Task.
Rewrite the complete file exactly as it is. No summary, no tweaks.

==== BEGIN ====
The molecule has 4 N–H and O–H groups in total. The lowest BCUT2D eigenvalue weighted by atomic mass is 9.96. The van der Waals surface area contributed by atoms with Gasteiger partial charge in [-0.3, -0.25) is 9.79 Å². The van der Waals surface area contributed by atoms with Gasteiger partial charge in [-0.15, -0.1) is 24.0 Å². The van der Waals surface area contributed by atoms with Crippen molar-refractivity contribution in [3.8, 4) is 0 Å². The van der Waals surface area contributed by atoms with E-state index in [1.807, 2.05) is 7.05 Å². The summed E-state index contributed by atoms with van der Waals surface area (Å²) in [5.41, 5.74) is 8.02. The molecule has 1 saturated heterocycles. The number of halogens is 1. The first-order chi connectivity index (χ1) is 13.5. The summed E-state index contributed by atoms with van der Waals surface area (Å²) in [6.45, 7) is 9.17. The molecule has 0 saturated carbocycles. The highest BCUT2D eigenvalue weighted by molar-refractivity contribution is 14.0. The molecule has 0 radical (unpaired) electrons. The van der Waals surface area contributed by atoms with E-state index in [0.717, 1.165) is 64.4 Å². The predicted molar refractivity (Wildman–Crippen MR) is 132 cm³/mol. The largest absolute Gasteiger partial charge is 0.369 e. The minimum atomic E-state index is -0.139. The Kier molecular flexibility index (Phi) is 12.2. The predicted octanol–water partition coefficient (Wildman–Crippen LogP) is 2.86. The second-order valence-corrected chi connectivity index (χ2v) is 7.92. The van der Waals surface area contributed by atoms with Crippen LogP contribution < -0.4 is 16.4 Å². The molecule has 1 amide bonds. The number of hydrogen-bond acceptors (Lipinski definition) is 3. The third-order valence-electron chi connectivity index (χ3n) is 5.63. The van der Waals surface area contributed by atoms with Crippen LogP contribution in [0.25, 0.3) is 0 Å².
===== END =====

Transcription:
The molecule has 4 N–H and O–H groups in total. The lowest BCUT2D eigenvalue weighted by atomic mass is 9.96. The van der Waals surface area contributed by atoms with Gasteiger partial charge in [-0.3, -0.25) is 9.79 Å². The van der Waals surface area contributed by atoms with Gasteiger partial charge in [-0.15, -0.1) is 24.0 Å². The van der Waals surface area contributed by atoms with Crippen molar-refractivity contribution in [3.8, 4) is 0 Å². The van der Waals surface area contributed by atoms with E-state index in [1.807, 2.05) is 7.05 Å². The summed E-state index contributed by atoms with van der Waals surface area (Å²) in [5.41, 5.74) is 8.02. The molecule has 1 saturated heterocycles. The number of halogens is 1. The first-order chi connectivity index (χ1) is 13.5. The summed E-state index contributed by atoms with van der Waals surface area (Å²) in [6.45, 7) is 9.17. The molecule has 0 saturated carbocycles. The highest BCUT2D eigenvalue weighted by molar-refractivity contribution is 14.0. The molecule has 0 radical (unpaired) electrons. The van der Waals surface area contributed by atoms with E-state index in [0.717, 1.165) is 64.4 Å². The predicted molar refractivity (Wildman–Crippen MR) is 132 cm³/mol. The largest absolute Gasteiger partial charge is 0.369 e. The minimum atomic E-state index is -0.139. The Kier molecular flexibility index (Phi) is 12.2. The predicted octanol–water partition coefficient (Wildman–Crippen LogP) is 2.86. The second-order valence-corrected chi connectivity index (χ2v) is 7.92. The van der Waals surface area contributed by atoms with Crippen LogP contribution < -0.4 is 16.4 Å². The molecule has 1 amide bonds. The number of hydrogen-bond acceptors (Lipinski definition) is 3. The third-order valence-electron chi connectivity index (χ3n) is 5.63. The van der Waals surface area contributed by atoms with Crippen LogP contribution in [0.25, 0.3) is 0 Å².